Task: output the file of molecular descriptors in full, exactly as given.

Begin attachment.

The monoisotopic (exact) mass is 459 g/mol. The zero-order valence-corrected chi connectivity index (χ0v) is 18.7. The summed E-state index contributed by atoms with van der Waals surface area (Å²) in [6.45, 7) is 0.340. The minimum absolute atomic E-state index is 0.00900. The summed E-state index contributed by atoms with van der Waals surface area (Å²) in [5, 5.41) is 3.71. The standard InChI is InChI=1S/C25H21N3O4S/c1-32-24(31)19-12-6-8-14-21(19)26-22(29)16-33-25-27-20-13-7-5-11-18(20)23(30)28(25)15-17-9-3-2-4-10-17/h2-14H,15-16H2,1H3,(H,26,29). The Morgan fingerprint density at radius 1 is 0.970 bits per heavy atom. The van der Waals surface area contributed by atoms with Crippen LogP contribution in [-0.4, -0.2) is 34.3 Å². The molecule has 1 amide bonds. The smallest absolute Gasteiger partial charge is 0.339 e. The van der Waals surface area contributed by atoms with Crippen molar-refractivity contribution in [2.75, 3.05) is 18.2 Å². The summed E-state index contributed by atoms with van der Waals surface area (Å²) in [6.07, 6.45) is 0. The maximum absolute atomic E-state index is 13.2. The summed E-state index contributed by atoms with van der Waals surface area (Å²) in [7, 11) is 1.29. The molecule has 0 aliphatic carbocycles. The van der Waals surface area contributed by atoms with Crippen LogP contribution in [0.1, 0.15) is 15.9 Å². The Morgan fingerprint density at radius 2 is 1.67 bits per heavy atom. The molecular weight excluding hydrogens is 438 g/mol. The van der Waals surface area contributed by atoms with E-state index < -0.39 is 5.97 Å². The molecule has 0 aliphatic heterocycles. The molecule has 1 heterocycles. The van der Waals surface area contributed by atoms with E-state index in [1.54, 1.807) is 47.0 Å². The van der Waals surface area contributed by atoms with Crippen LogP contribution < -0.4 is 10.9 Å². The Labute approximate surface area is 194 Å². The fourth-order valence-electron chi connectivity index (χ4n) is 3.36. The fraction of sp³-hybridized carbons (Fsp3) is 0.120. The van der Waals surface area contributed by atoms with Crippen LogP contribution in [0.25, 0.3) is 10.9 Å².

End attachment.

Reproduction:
The monoisotopic (exact) mass is 459 g/mol. The zero-order valence-corrected chi connectivity index (χ0v) is 18.7. The summed E-state index contributed by atoms with van der Waals surface area (Å²) in [6.45, 7) is 0.340. The minimum absolute atomic E-state index is 0.00900. The summed E-state index contributed by atoms with van der Waals surface area (Å²) in [5, 5.41) is 3.71. The standard InChI is InChI=1S/C25H21N3O4S/c1-32-24(31)19-12-6-8-14-21(19)26-22(29)16-33-25-27-20-13-7-5-11-18(20)23(30)28(25)15-17-9-3-2-4-10-17/h2-14H,15-16H2,1H3,(H,26,29). The Morgan fingerprint density at radius 1 is 0.970 bits per heavy atom. The van der Waals surface area contributed by atoms with Crippen LogP contribution in [-0.4, -0.2) is 34.3 Å². The molecule has 1 amide bonds. The smallest absolute Gasteiger partial charge is 0.339 e. The van der Waals surface area contributed by atoms with Crippen molar-refractivity contribution in [2.75, 3.05) is 18.2 Å². The summed E-state index contributed by atoms with van der Waals surface area (Å²) in [6.07, 6.45) is 0. The maximum absolute atomic E-state index is 13.2. The summed E-state index contributed by atoms with van der Waals surface area (Å²) in [7, 11) is 1.29. The molecule has 0 aliphatic carbocycles. The van der Waals surface area contributed by atoms with Crippen LogP contribution in [0.1, 0.15) is 15.9 Å². The Morgan fingerprint density at radius 2 is 1.67 bits per heavy atom. The molecular weight excluding hydrogens is 438 g/mol. The van der Waals surface area contributed by atoms with E-state index < -0.39 is 5.97 Å². The molecule has 0 aliphatic heterocycles. The molecule has 1 heterocycles. The van der Waals surface area contributed by atoms with E-state index in [1.54, 1.807) is 47.0 Å². The van der Waals surface area contributed by atoms with Crippen LogP contribution < -0.4 is 10.9 Å². The Labute approximate surface area is 194 Å². The fourth-order valence-electron chi connectivity index (χ4n) is 3.36. The fraction of sp³-hybridized carbons (Fsp3) is 0.120. The van der Waals surface area contributed by atoms with Crippen LogP contribution in [0.25, 0.3) is 10.9 Å².